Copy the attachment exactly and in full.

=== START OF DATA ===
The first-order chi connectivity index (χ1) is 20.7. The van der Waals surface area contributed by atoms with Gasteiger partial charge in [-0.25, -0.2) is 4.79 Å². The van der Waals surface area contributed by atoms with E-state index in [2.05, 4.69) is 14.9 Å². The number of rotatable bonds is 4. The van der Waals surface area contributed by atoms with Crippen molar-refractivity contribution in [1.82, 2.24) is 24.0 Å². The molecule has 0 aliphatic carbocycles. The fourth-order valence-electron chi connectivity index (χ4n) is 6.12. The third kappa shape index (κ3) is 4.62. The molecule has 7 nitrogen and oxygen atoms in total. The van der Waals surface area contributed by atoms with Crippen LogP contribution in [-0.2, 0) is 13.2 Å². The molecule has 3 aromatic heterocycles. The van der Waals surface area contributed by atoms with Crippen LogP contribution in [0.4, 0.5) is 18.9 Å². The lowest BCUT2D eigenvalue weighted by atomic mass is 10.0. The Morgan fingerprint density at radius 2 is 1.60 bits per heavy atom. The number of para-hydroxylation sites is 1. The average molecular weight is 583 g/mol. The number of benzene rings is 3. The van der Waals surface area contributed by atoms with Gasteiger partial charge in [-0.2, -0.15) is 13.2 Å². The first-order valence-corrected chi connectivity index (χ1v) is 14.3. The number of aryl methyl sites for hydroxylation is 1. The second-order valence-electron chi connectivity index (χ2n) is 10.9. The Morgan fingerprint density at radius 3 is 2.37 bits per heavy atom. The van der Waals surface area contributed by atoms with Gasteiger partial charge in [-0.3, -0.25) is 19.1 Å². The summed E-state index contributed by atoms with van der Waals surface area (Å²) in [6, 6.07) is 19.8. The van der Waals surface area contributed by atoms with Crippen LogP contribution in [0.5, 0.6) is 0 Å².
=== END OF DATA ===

The first-order chi connectivity index (χ1) is 20.7. The van der Waals surface area contributed by atoms with Gasteiger partial charge in [-0.25, -0.2) is 4.79 Å². The van der Waals surface area contributed by atoms with E-state index in [2.05, 4.69) is 14.9 Å². The number of rotatable bonds is 4. The van der Waals surface area contributed by atoms with Crippen molar-refractivity contribution in [1.82, 2.24) is 24.0 Å². The molecule has 0 aliphatic carbocycles. The fourth-order valence-electron chi connectivity index (χ4n) is 6.12. The third kappa shape index (κ3) is 4.62. The molecule has 7 nitrogen and oxygen atoms in total. The van der Waals surface area contributed by atoms with Crippen LogP contribution in [-0.2, 0) is 13.2 Å². The molecule has 3 aromatic heterocycles. The van der Waals surface area contributed by atoms with Crippen LogP contribution in [0.4, 0.5) is 18.9 Å². The lowest BCUT2D eigenvalue weighted by atomic mass is 10.0. The Morgan fingerprint density at radius 2 is 1.60 bits per heavy atom. The number of para-hydroxylation sites is 1. The average molecular weight is 583 g/mol. The number of benzene rings is 3. The van der Waals surface area contributed by atoms with Gasteiger partial charge in [-0.2, -0.15) is 13.2 Å². The first-order valence-corrected chi connectivity index (χ1v) is 14.3. The number of aryl methyl sites for hydroxylation is 1. The second-order valence-electron chi connectivity index (χ2n) is 10.9. The Morgan fingerprint density at radius 3 is 2.37 bits per heavy atom. The van der Waals surface area contributed by atoms with Gasteiger partial charge in [-0.3, -0.25) is 19.1 Å². The summed E-state index contributed by atoms with van der Waals surface area (Å²) in [6, 6.07) is 19.8. The van der Waals surface area contributed by atoms with Crippen LogP contribution in [0.5, 0.6) is 0 Å².